Okafor totaled eight tackles, five tackles for a loss, 4.5 sacks and one forced fumble. It was an awesome game for him that showed his sheer pass-rush ability. His speed off the edge was phenomenal and he also showed strength to shed blocks. This tape will be a big aid to Okafor and could help him to break into the first round of the 2013 NFL Draft.
Another potential first-round pick on Texas’ defense is safety Kenny Vaccaro. He had a quality night against Oregon State with one dumb mistake. Vaccaro had a nice pass breakup at the 10-yard line. He did a great job of picking up a receiver running a short crossing route and not allowing any separation. Shortly later, Vaccaro had an excellent break on a pass, and he slapped the ball away. Vaccaro was close to making the interception, and if he had, there was nothing but open field in front of him.
Vaccaro was flagged for an unnecessary roughness penalty after a play on the same drive. He stupidly clocked a receiver twice in the head with punches. Players have been ejected for that kind of business in other games. Vaccaro totaled four tackles with two passes broken up. He should remain the favorite to be the first safety selected next April.
There were two wide receiver prospects in this affair, too. Beavers senior Markus Wheaton had a good season, but was held in check by Texas cornerbacks Carrington Byndom and Quandre Diggs. Wheaton was held to three receptions for 37 yards and four carries for 26 yards.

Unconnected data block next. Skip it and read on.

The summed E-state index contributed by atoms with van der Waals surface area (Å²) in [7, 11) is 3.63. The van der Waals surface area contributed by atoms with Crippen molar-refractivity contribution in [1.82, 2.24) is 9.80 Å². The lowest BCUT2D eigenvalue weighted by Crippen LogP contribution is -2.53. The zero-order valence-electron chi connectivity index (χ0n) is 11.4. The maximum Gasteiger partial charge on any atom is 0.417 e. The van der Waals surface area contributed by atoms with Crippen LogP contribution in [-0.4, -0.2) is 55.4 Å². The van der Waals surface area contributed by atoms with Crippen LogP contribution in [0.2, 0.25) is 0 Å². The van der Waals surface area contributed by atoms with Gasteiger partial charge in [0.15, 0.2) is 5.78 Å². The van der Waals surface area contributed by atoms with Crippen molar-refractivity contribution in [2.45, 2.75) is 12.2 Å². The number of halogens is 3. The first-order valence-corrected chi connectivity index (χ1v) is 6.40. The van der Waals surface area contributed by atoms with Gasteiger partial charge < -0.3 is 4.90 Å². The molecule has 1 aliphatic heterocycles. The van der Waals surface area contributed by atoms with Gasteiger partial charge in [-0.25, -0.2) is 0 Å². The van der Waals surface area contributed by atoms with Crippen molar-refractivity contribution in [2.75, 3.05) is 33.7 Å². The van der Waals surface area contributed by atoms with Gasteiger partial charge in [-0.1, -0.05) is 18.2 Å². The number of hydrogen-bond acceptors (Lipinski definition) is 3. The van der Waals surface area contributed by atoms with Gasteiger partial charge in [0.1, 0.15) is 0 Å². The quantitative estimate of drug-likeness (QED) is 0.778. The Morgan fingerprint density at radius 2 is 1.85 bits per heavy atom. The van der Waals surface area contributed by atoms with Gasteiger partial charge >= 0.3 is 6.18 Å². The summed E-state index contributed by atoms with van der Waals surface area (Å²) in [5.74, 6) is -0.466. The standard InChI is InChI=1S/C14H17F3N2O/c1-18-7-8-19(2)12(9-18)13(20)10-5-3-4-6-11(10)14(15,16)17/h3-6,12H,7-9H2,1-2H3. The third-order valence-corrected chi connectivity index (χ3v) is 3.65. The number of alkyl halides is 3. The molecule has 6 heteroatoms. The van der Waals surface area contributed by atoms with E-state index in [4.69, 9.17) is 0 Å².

The other receiver for NFL teams to scout was Longhorns senior Marquise Goodwin. He had only 26 receptions for 340 yards and three touchdowns as a senior, but he was phenomenal against Oregon State.
Goodwin showed some blazing speed with a 64-yard touchdown run on an end around. He also caught the game-winning score on a go route down the sideline during the fourth quarter. Goodwin burned the cornerback for that 36-yard touchdown. This tape could help get Goodwin selected in the late rounds on draft weekend.
Another defensive back for the NFL to monitor was Oregon State cornerback Jordan Poyer. He had a mixed night to conclude a strong senior year and collegiate career. After reacting late in zone coverage, Poyer was beaten for a 13-yard catch on a 3rd-and-long to provide Texas with a first down. He had pretty good coverage on a go route toward the end zone a few plays later. There was slight separation, but the throw had to be perfect to beat Poyer and it wasn’t. The next play was a short reception where he made the tackle.